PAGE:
Jurassic World Alive, Day 1

Today was the worldwide release of Ludia’s Pokemon Go-like augmented reality game, Jurassic World Alive! Canadian JP fans have been able to play the game for months, but there was a lot about the game that I didn’t know and that I got to experience for the first time today.

My game began with Claire personally congratulating me on joining the DPG and helping them with their conservation efforts.

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This message of conservation immediately became ironic when I realized that the game requires you to capture dinosaurs by literally putting out drone strikes on them, infrared heat signatures and all.

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Granted, you’re not killing the dinosaurs– you just drop darts on them (while they try to run away from you) to capture their DNA, which you then use to create those same dinosaurs in your lab. It’s the same principle as the arcade shooting game that came out along with the first JW– you’re not really shooting the dinos, you’re just firing tranquilizer darts at them!

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Presumably you’re also cloning these dinosaurs in your lab for conservation purposes, which of course has nothing to do with the movies’ ethical questions about dinosaur cloning in labs. Most of the dinosaurs I saw today required 50 DNA to create, and the amount of DNA you collect from them depends on how well your drone attack aim in the DNA collection process goes. You get about 10 seconds to shoot at each dino, and targets appear on different parts of its body as you shoot; the closer to the center of the target, the more DNA. A perfect hit gets you 12 DNA, so if you’re an amazing shot, you could theoretically get a dinosaur in one turn with 5 or 6 darts. It usually took me two or three turns per dino, though. Also, these counts are by species and not individual animal, so if you get 20 DNA on a raptor, your next raptor will already have 20 DNA towards it. This especially helps with rare dinos, which we’ll get to in a moment.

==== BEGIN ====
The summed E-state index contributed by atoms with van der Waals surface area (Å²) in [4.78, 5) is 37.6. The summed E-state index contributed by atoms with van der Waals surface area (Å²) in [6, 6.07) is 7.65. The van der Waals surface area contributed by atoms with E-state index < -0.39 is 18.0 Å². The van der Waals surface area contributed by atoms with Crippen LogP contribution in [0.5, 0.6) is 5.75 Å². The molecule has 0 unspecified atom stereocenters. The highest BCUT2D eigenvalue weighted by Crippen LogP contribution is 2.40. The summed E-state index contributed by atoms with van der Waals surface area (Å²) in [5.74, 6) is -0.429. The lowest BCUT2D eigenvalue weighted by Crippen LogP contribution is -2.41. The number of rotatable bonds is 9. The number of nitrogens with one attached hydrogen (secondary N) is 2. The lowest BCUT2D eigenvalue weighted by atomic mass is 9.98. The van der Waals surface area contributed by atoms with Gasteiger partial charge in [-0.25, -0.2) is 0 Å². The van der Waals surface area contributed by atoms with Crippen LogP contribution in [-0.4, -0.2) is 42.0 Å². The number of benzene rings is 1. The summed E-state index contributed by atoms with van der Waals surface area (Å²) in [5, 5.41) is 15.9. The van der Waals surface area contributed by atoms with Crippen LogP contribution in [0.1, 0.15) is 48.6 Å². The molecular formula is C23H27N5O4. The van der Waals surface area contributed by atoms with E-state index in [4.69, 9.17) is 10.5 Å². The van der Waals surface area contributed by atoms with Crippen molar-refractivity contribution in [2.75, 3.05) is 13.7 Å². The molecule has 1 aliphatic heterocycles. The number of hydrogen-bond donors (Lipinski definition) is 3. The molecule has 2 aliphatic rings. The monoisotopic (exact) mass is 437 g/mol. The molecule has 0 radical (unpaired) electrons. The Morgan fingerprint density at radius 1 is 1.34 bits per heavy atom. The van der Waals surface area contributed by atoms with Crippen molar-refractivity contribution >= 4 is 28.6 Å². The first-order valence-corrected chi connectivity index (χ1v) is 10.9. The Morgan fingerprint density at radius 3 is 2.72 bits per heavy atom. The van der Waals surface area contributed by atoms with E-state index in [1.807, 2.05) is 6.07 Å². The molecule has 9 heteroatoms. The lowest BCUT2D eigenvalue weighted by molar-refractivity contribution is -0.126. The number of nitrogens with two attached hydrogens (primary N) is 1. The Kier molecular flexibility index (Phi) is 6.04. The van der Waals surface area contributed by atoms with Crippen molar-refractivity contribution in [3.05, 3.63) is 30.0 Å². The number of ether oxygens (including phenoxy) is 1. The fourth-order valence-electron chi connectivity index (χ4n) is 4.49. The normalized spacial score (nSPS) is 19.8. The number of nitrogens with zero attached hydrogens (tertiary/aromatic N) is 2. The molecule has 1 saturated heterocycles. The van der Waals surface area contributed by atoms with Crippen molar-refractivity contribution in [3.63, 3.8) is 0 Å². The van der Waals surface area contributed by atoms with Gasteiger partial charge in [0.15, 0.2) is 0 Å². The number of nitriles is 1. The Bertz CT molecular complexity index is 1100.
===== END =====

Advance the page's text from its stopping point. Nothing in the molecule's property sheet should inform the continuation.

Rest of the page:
There’s a really amazing variety of dinosaurs to capture. Here are most of the ones I saw on my outing today.

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I really and truly love that they included so many prehistoric reptiles, synapsids, etc. These animals also have some really gorgeous designs that I would buy a toy of in an instant.

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I didn’t say I wouldn’t feel uneasy with some of them staring at me from my shelf, though.

It’s fantastic that these creatures are getting exposure in the public eye and a place in the JP canon. It’d be cool to see them as inhabitants of the fan-speculated non-dinosaur JP parks, even in fan works. (An aquatic Paleozoic park, a jungle-filled Mesozoic park, and a wintry Cenozoic park side by side. Make it happen.) On the other hand, now we’ll never be able to convince people that animals like Nundasuchus aren’t dinosaurs.

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Euplocephalus is to JWA as Pidgey is to Pokemon Go: as common as dirt. Stegosaurs are also incredibly common, but they don’t appear to move in herds as much as Euplocephalus does. You’d think that dinosaurs that appear more often in the JP movies would be the ones that showed up the most, but that doesn’t seem to be the case, at least not so far in my area. I saw maybe two trikes the whole time I was out, and in contrast, this is just one small part of my town: